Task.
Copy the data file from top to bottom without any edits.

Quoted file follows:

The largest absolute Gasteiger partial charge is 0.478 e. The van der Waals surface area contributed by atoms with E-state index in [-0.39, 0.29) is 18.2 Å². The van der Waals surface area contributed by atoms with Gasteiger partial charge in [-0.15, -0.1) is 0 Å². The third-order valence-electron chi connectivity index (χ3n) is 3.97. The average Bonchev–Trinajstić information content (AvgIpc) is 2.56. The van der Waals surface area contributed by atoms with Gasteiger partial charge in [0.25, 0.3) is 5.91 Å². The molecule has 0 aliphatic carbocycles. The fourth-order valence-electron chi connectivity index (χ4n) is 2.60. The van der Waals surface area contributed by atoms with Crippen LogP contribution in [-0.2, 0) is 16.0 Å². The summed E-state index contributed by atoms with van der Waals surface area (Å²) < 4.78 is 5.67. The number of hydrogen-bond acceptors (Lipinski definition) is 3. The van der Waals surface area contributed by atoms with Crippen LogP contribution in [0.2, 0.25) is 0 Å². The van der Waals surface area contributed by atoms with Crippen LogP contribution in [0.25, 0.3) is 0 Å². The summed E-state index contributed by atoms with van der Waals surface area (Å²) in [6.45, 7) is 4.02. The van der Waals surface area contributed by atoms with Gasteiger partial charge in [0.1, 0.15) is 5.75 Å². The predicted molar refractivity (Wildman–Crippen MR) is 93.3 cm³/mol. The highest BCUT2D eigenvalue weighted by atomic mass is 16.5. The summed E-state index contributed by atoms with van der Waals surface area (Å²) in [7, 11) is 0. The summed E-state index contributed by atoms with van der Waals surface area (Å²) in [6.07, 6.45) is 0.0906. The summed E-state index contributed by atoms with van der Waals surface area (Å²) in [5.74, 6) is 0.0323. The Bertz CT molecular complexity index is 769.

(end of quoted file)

The largest absolute Gasteiger partial charge is 0.478 e. The van der Waals surface area contributed by atoms with E-state index in [-0.39, 0.29) is 18.2 Å². The van der Waals surface area contributed by atoms with Gasteiger partial charge in [-0.15, -0.1) is 0 Å². The third-order valence-electron chi connectivity index (χ3n) is 3.97. The average Bonchev–Trinajstić information content (AvgIpc) is 2.56. The van der Waals surface area contributed by atoms with Gasteiger partial charge in [0.25, 0.3) is 5.91 Å². The molecule has 0 aliphatic carbocycles. The fourth-order valence-electron chi connectivity index (χ4n) is 2.60. The van der Waals surface area contributed by atoms with Crippen LogP contribution in [-0.2, 0) is 16.0 Å². The summed E-state index contributed by atoms with van der Waals surface area (Å²) < 4.78 is 5.67. The number of hydrogen-bond acceptors (Lipinski definition) is 3. The van der Waals surface area contributed by atoms with Crippen LogP contribution in [0.2, 0.25) is 0 Å². The van der Waals surface area contributed by atoms with Crippen LogP contribution in [0.25, 0.3) is 0 Å². The summed E-state index contributed by atoms with van der Waals surface area (Å²) in [6.45, 7) is 4.02. The van der Waals surface area contributed by atoms with Gasteiger partial charge in [0.1, 0.15) is 5.75 Å². The predicted molar refractivity (Wildman–Crippen MR) is 93.3 cm³/mol. The highest BCUT2D eigenvalue weighted by atomic mass is 16.5. The summed E-state index contributed by atoms with van der Waals surface area (Å²) in [7, 11) is 0. The summed E-state index contributed by atoms with van der Waals surface area (Å²) in [6.07, 6.45) is 0.0906. The summed E-state index contributed by atoms with van der Waals surface area (Å²) in [5.74, 6) is 0.0323. The Bertz CT molecular complexity index is 769.